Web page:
New guide aims to help borrowers in mortgage distress

Authors say document can also be used by anyone forced off a tracker mortgage or given incorrect interest calculations

Dr Padraic Kenna: Guide sets out how existing EU law should be routinely applied. Photograph: Aengus McMahon

Dr Padraic Kenna: Guide sets out how existing EU law should be routinely applied. Photograph: Aengus McMahon


A guide aimed at helping borrowers in mortgage distress and those facing eviction to fight for their rights has been published by the Centre for Housing Law, Rights and Policy at NUI Galway.

The authors say the guide, published jointly with Open Society Foundations’ Abusive Lending Practices Project, could also be used by anyone improperly denied or forced off a tracker mortgage and those given incorrect interest calculations.

A decade after the crash and with one in 10 mortgages in arrears, the Republic has one of the highest level of mortgage defaults in the world. According to Central Bank statistics, more than 72,000 mortgages are in arrears with over 31,000 of these in arrears for over two years, putting them at far greater risk of repossession.

The laws outlined in the new guide oblige the courts to assess the fairness of mortgage terms under the EU Unfair Contract Terms Directive. They should also assess the human rights impact of an eviction on all occupants in the home, including children, older people and people with disabilities.

Although the requirements are not new, they are not being fully applied in Irish courts, according to the Irish and international legal experts behind the guide.

Dr Padraic Kenna, director of the Centre for Housing Law, Rights and Policy at NUI Galway and one of the authors of the guide, said it “sets out simply and clearly how existing EU law should be routinely applied to determine, firstly, whether a mortgage contract term is fair and, secondly, whether a possession or eviction notice is a proportional response to any breach of a mortgage term.

“By applying these EU laws, Irish courts and lawyers can really assist their clients and vulnerable defendants.”

In tandem with its publication , a group of facilitators is being trained by Community Action Network, an NGO with housing rights expertise. The facilitators will be available to help promote the guide to people in mortgage distress and to service agencies who may be working with them.

They will help people understand the information in the guide, but will not provide legal advice or representation.

It has been created as part of the Open Society Foundations’ Abusive Lending Practices Project, in conjunction with the Centre for Housing Law, Rights and Policy at NUI Galway, and a group of Irish lawyers and advocates.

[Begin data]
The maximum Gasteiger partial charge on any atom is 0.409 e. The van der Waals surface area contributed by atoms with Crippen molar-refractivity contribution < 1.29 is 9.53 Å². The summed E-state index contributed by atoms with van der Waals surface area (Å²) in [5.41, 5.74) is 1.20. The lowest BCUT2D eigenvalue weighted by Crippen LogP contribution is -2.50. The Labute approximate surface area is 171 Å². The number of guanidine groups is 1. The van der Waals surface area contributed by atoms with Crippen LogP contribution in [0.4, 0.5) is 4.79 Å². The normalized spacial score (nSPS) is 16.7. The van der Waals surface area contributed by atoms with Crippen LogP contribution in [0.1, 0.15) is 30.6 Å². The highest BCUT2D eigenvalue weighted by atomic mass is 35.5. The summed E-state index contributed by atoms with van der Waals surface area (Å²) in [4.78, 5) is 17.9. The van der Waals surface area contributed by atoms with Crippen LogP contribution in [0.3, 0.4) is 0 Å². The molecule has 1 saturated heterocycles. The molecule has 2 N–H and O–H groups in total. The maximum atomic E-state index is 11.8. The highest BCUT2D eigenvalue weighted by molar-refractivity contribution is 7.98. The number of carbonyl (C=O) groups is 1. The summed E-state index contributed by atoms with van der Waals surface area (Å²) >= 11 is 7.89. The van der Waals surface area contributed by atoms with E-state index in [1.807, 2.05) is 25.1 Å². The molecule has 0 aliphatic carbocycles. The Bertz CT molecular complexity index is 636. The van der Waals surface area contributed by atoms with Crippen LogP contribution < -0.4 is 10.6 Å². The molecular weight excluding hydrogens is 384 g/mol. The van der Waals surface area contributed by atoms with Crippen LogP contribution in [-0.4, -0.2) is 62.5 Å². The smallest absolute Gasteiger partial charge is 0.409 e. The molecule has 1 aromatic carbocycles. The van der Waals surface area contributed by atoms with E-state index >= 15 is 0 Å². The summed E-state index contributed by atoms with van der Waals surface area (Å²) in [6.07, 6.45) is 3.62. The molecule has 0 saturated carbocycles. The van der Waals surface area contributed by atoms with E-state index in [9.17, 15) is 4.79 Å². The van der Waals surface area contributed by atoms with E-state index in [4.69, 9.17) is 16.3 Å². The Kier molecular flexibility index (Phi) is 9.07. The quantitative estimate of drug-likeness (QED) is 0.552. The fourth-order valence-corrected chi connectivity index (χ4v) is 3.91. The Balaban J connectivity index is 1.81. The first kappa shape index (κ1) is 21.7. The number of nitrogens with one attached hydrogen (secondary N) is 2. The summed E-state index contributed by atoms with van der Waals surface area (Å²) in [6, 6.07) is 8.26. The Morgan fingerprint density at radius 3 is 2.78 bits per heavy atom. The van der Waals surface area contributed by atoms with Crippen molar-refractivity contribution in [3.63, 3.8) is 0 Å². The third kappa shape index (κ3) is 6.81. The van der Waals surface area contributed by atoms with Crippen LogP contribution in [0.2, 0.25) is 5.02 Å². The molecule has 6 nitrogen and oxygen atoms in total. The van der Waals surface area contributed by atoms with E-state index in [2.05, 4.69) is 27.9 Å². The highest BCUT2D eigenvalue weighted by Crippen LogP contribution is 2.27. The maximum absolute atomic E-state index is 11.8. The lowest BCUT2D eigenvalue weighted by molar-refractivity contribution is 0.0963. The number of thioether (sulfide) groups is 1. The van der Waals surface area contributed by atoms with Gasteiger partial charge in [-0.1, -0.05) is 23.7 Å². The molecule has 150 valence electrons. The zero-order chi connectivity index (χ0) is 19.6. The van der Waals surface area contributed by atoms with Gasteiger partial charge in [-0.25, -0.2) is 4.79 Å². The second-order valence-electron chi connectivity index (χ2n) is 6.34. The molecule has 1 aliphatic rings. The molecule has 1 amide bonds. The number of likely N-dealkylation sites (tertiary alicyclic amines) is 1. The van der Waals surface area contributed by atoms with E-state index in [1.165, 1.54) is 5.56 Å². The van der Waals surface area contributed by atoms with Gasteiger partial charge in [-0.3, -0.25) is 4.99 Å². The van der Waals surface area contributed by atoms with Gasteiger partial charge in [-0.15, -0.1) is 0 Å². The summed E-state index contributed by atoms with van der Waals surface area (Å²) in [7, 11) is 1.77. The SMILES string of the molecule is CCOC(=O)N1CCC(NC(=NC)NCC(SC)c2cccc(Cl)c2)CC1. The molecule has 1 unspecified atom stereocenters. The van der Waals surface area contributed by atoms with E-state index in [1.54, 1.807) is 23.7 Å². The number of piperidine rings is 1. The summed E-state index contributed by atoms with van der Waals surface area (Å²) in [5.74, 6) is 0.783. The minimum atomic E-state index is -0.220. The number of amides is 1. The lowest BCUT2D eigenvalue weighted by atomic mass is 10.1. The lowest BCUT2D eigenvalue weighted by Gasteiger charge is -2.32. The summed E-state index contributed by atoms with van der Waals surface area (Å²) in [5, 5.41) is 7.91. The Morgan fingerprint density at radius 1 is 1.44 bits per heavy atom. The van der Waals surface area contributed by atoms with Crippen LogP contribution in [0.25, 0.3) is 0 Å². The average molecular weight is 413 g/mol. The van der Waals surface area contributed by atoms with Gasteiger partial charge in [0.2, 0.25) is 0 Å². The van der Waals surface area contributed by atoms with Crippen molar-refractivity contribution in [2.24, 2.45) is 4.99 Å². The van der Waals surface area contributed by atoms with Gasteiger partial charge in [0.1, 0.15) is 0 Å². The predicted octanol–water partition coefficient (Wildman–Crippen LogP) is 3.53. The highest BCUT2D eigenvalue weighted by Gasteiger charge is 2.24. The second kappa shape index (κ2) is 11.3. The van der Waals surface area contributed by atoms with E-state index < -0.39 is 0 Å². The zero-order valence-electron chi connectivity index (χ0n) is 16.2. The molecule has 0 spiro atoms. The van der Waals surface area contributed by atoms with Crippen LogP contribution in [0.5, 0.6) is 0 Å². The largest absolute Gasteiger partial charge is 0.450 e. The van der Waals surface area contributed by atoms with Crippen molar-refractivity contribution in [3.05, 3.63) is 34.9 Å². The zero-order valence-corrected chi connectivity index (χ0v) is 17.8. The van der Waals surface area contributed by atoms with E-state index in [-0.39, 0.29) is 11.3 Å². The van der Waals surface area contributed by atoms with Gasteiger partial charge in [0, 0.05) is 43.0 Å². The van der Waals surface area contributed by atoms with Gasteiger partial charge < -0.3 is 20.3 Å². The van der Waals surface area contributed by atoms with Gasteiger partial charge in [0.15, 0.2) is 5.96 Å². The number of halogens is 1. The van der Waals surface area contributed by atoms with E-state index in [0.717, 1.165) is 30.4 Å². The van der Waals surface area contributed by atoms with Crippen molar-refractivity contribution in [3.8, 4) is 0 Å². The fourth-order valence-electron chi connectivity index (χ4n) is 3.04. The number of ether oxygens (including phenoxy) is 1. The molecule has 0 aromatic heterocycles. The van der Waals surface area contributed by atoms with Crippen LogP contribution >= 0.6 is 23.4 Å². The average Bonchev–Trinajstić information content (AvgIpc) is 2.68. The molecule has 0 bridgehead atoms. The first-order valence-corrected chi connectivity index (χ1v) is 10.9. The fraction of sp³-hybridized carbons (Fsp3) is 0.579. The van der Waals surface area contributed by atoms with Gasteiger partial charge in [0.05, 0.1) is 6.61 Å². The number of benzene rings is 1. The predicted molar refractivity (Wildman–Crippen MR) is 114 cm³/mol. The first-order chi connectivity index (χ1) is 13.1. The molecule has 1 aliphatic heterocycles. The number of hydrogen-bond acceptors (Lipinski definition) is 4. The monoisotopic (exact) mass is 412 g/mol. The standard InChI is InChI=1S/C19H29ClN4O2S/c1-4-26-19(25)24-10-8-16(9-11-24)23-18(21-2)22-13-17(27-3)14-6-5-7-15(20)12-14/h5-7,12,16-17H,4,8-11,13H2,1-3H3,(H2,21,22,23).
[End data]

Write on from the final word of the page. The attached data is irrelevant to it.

Case Study

What follows is an extreme example of an Unfair Contract Term. The EU Charter of Fundamental Rights can also be applied with regard to the right to a home and the rights of the elderly.

Paul lives in the west of Ireland, and he and his wife obtained a mortgage from a lender for £30,000 in 1997 to fund their child’s university studies. They had lived in their home for 21 years and only owed £3,000 on their initial mortgage. Paul admits that he did not have a good credit rating and had difficulty getting a loan.

He went to a small unfamiliar lender who agreed to the remortgage. He thought all of his prayers had been answered. Looking back now he says “these guys preyed on people like me - cash strapped and desperate”.

The lender initiated possession proceedings against the couple in 2013. It said the couple had agreed to pay monthly amounts of £513 for 15 years at an interest rate of over 29 per cent. The couple allege that at the time of entering into the loan, they did not receive a clear explanation of the operation of the interest clause.

The only matter explained was the monthly repayments. They were told that the interest was 2 per cent but it was actually 2 per cent per month - something they say they were not made aware of.

As of July 2016, the total amount owing resulting from the initial £30,000 loan was over €230,000. At that point, the couple had already paid back over €80,000.

While there is no repossession order in this case. Paul and his wife have been carrying the burden themselves and none of his family are aware of the stress they have been living with. He doesn’t want to tell anyone. He is elderly and has grandchildren and just wants to let their own family enjoy themselves and get on with their lives without burdening them.